Sign In | Create an Account | Welcome, . My Account | Logout | Subscribe | Submit News | Contact Us | Home RSS
 
 
 

Area lawmakers express concerns

June 26, 2013
By JOSELYN KING - For The Weirton Daily Times , Weirton Daily Times

WHEELING - Sen. Jay Rockefeller believes the science behind global warming "is real" and that America needs to address climate change.

But the West Virginia Democrat also thinks proposals set forth by President Barack Obama on Tuesday failed to account for the effects his ideas will have on coal mining communities.

Obama announced his three-part plan to combat global warming during a stop at Georgetown University. Obama suggested carbon emissions would be reduced by "using less dirty energy" produced by coal-fired power plants, investing in cleaner alternative energies and encouraging energy conservation by consumers.

Obama's proposals to reduce carbon emissions would bypass Congress, and instead be enacted through executive order.

"I understand the president wants to move forward on climate change, but his remarks today were short on details, and those details matter in the lives of West Virginians," Rockefeller said. "Any action on climate change is going to have a direct effect on the lives of our mining communities that are already facing great uncertainties, and on the pocketbooks of every one of our middle-class families still dealing with a recovering job market."

The nation needs to see a timeline and cost estimate of Obama's plan, and to understand just how coal communities will be supported once Obama's proposals take effect, according to Rockefeller.

"The regulations the president wants to force on coal are not feasible - and if it's not feasible, it's not reasonable," added Sen. Joe Manchin, D-W.Va. "It's clear now that the president has declared a war on coal. It's simply unacceptable that one of the key elements of his climate change proposal places regulations on coal that are completely impossible to meet with existing technology."

The Obama administration has denied waging a war on coal, but since he was first elected in 2008 Obama "has waged an unrelenting war against coal," said Rep. David B. McKinley, R-Wheeling.

"Emblematic of the president's aversion to coal, one of his energy advisers was quoted today saying 'a war on coal is exactly what's needed,'" he said. "But tell that to the thousands of miners who will no longer be able to provide for their families, or the senior on a fixed income whose electric bill will go up."

Rep. Bill Johnson, R-Marietta, Ohio, said the new regulations "will put hundreds of thousands of jobs at risk and cripple businesses across the United States that rely on affordable and dependable coal-provided energy."

"In my district alone, we have six coal-fired power plants that are now in jeopardy," he noted. "The president is, once again, stifling free-markets and meddling with our economy.

"While I certainly agree that we should embrace alternative energies, they cannot be the only sources we rely on to power our economy," he added. "Coal, oil, natural gas and nuclear power are the primary sources in our overall energy profile. President Obama made it quite clear today that he does not support the traditional energy sources that have met our primary energy needs for decades, and can meet them for generations to come."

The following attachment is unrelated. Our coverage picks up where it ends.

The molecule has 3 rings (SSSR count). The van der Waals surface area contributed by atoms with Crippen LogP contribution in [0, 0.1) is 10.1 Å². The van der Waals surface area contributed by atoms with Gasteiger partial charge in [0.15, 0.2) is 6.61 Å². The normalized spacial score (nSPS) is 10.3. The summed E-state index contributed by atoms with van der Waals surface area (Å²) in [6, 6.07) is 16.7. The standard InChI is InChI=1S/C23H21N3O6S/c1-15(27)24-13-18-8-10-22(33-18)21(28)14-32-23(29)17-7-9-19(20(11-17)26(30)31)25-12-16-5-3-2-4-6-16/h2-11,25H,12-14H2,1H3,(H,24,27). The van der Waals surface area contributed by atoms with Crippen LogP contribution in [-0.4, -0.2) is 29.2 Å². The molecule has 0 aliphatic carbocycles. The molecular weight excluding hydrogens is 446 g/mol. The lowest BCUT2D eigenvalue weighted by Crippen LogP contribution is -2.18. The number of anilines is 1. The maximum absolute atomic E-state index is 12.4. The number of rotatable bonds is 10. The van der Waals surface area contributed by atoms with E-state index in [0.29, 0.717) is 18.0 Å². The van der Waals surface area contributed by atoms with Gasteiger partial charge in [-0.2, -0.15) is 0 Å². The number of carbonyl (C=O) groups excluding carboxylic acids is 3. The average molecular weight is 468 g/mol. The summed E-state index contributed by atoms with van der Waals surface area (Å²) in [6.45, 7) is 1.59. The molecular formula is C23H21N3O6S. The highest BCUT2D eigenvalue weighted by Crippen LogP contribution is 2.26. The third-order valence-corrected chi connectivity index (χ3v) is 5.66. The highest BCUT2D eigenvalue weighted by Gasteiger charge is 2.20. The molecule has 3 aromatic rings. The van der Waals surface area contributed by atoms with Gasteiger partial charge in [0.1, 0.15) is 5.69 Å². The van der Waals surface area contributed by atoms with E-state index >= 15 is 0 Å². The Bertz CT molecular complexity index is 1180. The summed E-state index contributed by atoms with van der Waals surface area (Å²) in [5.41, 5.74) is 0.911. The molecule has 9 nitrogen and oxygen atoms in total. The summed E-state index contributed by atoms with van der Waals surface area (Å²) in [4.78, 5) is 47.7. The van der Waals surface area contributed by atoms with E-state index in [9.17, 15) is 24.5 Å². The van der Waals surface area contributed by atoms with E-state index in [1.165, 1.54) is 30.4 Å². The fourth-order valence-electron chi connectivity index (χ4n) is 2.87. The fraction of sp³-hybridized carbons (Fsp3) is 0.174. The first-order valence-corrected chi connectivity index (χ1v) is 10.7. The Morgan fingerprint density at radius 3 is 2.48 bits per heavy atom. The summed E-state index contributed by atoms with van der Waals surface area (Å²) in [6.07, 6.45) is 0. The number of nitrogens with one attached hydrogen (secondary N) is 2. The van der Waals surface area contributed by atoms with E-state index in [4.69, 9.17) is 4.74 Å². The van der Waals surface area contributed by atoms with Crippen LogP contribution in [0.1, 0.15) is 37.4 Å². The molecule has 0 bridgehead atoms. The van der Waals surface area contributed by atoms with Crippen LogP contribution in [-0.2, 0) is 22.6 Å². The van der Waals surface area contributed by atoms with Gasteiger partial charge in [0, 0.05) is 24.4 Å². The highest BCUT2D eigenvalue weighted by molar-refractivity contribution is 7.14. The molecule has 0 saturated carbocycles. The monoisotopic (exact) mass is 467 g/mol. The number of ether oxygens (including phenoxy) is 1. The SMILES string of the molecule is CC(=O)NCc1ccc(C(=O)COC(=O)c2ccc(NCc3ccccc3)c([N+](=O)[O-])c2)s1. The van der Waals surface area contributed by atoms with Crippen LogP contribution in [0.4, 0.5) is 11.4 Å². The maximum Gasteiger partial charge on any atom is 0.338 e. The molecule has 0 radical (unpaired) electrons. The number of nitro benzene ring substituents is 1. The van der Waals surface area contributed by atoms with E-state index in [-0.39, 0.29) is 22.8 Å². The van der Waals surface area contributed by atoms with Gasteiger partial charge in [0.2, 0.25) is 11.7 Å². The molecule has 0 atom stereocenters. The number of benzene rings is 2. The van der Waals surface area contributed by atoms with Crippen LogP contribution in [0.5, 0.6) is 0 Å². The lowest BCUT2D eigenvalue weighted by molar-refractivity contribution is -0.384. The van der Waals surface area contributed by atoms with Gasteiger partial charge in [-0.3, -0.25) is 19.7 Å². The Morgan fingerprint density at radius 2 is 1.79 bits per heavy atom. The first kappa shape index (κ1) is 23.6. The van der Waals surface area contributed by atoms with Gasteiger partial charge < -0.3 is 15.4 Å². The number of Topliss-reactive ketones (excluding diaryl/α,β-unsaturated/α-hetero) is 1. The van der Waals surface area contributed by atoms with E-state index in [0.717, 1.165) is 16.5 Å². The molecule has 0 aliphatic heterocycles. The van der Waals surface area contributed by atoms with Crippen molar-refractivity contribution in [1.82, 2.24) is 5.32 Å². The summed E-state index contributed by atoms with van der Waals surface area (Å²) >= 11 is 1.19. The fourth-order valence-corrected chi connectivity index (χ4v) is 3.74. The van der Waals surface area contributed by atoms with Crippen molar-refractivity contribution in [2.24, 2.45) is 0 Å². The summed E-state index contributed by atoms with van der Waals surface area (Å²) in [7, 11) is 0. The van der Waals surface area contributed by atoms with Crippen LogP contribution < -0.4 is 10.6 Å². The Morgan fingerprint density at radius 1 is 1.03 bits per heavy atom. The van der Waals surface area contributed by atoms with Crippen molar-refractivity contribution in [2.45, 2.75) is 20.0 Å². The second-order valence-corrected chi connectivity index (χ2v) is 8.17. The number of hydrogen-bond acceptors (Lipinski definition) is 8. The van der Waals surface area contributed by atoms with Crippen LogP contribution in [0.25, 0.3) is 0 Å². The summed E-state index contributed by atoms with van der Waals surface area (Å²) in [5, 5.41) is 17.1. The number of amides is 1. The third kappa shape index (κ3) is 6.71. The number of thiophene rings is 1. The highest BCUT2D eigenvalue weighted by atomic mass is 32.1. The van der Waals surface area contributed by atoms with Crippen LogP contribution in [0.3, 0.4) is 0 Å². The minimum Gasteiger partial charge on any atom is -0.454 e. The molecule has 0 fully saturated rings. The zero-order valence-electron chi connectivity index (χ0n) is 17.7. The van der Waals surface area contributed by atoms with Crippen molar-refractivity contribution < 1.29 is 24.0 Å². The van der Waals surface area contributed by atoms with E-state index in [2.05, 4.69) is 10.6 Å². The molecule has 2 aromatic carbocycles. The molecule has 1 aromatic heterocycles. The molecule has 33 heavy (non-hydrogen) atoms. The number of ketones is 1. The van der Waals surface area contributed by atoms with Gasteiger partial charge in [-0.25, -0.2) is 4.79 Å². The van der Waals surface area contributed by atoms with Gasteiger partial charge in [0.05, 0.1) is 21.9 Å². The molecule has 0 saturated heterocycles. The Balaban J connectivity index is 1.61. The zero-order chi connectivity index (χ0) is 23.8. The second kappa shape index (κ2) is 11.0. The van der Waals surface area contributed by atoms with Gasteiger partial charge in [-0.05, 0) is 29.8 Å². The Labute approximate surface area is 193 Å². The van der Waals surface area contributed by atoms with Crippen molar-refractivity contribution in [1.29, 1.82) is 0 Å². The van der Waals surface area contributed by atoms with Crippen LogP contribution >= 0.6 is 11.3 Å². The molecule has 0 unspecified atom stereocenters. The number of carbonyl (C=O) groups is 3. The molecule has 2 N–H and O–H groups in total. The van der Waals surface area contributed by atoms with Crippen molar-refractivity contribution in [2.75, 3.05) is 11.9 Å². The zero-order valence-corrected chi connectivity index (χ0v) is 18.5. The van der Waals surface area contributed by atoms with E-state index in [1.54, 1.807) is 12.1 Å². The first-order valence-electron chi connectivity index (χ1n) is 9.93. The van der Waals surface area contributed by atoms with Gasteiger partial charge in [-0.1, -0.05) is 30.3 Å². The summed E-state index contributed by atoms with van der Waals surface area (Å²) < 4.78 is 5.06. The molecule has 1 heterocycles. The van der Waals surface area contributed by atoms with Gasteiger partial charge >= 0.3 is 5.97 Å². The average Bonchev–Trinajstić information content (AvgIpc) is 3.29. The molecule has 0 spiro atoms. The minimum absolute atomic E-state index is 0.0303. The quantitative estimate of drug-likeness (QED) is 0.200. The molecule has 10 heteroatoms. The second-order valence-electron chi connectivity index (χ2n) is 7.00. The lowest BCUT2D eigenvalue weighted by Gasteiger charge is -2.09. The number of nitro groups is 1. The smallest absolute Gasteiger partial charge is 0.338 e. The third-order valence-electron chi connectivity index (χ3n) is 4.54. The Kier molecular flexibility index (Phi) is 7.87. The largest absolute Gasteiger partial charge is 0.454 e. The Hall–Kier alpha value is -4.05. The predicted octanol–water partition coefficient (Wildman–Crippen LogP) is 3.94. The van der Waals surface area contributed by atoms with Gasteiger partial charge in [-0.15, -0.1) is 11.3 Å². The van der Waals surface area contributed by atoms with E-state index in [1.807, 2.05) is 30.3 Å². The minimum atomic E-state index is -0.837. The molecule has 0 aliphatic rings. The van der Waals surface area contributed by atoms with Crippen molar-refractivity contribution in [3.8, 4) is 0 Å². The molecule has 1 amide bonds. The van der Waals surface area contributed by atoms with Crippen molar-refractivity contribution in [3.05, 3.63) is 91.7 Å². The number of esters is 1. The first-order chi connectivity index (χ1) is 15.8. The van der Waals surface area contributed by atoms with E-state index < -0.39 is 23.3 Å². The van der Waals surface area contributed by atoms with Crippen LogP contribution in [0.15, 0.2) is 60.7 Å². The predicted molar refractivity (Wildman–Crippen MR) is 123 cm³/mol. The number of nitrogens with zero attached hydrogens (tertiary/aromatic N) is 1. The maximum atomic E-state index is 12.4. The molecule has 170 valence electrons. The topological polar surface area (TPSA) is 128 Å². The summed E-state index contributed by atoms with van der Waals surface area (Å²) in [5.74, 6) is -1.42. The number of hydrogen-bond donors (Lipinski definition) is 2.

Sen. Sherrod Brown, D-Ohio, added it is critical that America reduce greenhouse gas emissions, but he said the country "must do this in a way that creates Ohio jobs rather than puts them at risk."

"That means we must utilize every available tool - investing in carbon capture technology, increasing our use of renewable energy and promoting energy efficiency in our homes and businesses," Brown said. "But we must make sure that industries in other nations are operating under the same rules as our domestic manufacturers. We must develop global solutions that are both comprehensive and fair to Ohio workers and manufacturers."

Rep. Shelley Moore Capito, R-Charleston, said after failing to get congressional approval for his partisan environmental agenda, Obama will "unilaterally forge ahead with his job-killing plan."

"In 2008, then-Senator Obama made threats to 'bankrupt' anyone who wants to build a new coal-fired power plant, and over the years he has used the Environmental Protection Agency as a way to accomplish that goal," she said. "Sadly, this recent announcement spells trouble for a vital industry in West Virginia that has already been hard-hit by this administration.

"Today's announcement is another move in the president's tyrannical game of picking winners and losers in the energy industry. Instead of supporting an all-of-the-above plan, President Obama's devastating regulations will shut down existing coal plants and halt the development of clean coal technology facilities. Not only will this decision hamstring our nation's ability to become energy independent, but it will prove devastating for American workers and consumers," she added.

Obama's environmental policies already have cost jobs in Ohio, according to Sen. Rob Portman, R-Ohio.

"At least eight coal-fired power plants in Ohio are set to close, due in large part to regulatory mandates put in place by the EPA," he said. "As a result, nearly a thousand Ohio jobs will be directly impacted, local communities will lose millions in tax revenue and more than 6,000 megawatts - enough energy to power thousands of homes - will be taken off the grid. ... America does not need another top-down climate mandate by its federal government. Instead it needs a low-cost energy plan that ensures we have access to reliable, affordable and cleaner domestic energy."

 
 

EZToUse.com

I am looking for: